This is going to be a quick write up of Erasure Coding and how to use it with our RadosGW. First lets look at our default profile for erasure coding on Ceph, understand it, and go and create our own.
Erasure coding profiles break down using the following formula.
- n = k + m
k = the number of data chunks in which the original object is divided. For instance, in the default profile where
K = 2, a 10KB object will be divided into K objects of 5KB each.
m = the number of coding chunks, i.e additional chunks that represent reliability level. If there are 2 coding chunks, it means 2 OSDs can be out without losing data.
n = The sum of the
In our default profile above this means we have 3 total chunks (2 + 1 = 3), and can lose
m number of chunks, anything more than that and its Bad News Bears.
The main advantage is that your data footprint is not that large as compared to replicating your data by a factor of 3.
For example purposes lets use a 100GB file to determine our final raw data footprint using erasure coding. Using the following 2 formulas and our default profile;
- ratio = k / n - (~.66 = 2/3)
- total__raw = file_size * (1/ratio) - (~151.51GB = 100GB * (1/.66))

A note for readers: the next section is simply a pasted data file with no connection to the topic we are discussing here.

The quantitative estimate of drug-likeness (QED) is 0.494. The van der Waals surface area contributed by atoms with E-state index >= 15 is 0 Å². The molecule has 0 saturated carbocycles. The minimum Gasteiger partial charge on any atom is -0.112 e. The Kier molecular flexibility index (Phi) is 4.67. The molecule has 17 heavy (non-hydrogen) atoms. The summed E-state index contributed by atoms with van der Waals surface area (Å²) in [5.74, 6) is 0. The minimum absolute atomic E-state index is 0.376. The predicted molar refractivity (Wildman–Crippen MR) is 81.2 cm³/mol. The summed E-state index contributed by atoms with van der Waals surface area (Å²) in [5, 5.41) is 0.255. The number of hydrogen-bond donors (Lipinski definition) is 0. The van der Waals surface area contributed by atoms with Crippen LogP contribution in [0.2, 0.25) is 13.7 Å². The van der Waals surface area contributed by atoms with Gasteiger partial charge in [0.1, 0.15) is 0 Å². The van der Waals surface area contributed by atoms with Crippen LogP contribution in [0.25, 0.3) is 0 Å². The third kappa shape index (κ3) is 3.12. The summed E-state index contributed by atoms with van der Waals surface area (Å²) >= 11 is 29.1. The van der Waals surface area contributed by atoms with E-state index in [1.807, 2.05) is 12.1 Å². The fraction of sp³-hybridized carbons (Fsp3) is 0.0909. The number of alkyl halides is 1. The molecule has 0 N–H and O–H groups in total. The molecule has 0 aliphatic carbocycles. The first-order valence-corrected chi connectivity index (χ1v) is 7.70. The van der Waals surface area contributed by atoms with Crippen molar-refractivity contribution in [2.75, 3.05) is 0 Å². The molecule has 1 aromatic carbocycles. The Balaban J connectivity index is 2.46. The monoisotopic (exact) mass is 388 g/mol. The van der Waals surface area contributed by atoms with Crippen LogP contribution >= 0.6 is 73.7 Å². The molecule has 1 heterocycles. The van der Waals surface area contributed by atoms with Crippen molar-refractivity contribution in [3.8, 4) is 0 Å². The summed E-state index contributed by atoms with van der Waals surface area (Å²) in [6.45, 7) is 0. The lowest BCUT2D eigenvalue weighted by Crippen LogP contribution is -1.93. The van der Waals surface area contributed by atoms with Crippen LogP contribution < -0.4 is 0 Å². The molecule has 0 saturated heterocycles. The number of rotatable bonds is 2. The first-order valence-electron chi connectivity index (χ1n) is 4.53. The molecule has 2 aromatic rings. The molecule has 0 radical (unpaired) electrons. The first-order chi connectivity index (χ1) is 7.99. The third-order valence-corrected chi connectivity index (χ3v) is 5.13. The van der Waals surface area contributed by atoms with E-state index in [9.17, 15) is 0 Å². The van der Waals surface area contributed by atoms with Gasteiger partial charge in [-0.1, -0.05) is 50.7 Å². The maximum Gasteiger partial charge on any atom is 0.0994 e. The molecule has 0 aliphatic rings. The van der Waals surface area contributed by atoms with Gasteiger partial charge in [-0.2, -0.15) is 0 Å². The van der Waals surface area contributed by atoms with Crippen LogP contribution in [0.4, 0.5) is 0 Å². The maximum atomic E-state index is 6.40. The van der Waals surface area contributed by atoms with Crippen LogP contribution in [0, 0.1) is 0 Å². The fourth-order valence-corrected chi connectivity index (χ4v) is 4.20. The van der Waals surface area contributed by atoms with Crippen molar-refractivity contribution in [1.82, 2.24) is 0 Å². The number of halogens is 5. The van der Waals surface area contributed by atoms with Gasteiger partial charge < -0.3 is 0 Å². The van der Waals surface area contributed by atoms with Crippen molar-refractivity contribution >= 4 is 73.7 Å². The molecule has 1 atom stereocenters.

Our file size ends up being 151.51GB, instead of 300GB if replicated 3 times.
Mainly speed. Erasure coding takes time to process the chunks. And the mode chunks you have, the more resources and time it will take to process those. Most of the time, but not always the case, erasure coding will be slower. A good balance between size, reliability, and performance is to set
So lets create one for our RGW pool using
crush-failure-domain can be set to
rack etc etc
CAUTION - Take it from me DO NOT convert any other pool besides
default.rgw.buckets.data. I converted
default.rgw.buckets.index to EC and after 5 hours I found the problem to be related to converting it. See below for examples of errors that occurred because of this.
Sadly you can’t (as far as I know), just switch a pool over to use erasure coding. But what we can do is run a mini script that will create a pool with erasure set, copy the old pool to the new pool, rename the old pool, and then rename the new pool to the old pools name. Sound confusing? Yeah I agree, but once you get it, it clicks and makes sense. This is how I like to convert pools, but as always, try this in a test environment before doing anything like this in production.
Create a user, or use an existing one, and try to create a bucket or file. You should be able to create files like normal.
More than likely you are going to see these errors when you set any other pool to EC that isn’t
default.rgw.buckets.data. This is easy enough to fix by essentially renaming everything back to the way it was before running the conversion script.
This example here is from me converting
default.rgw.buckets.index to EC. I was able to read all files just fine, but I could not write anything, or create anything.
I hope this helps out peeps and makes like a little easier. If this even helped out one admin, then it was well worth it.
Thanks for reading and feel free to contact me at firstname.lastname@example.org!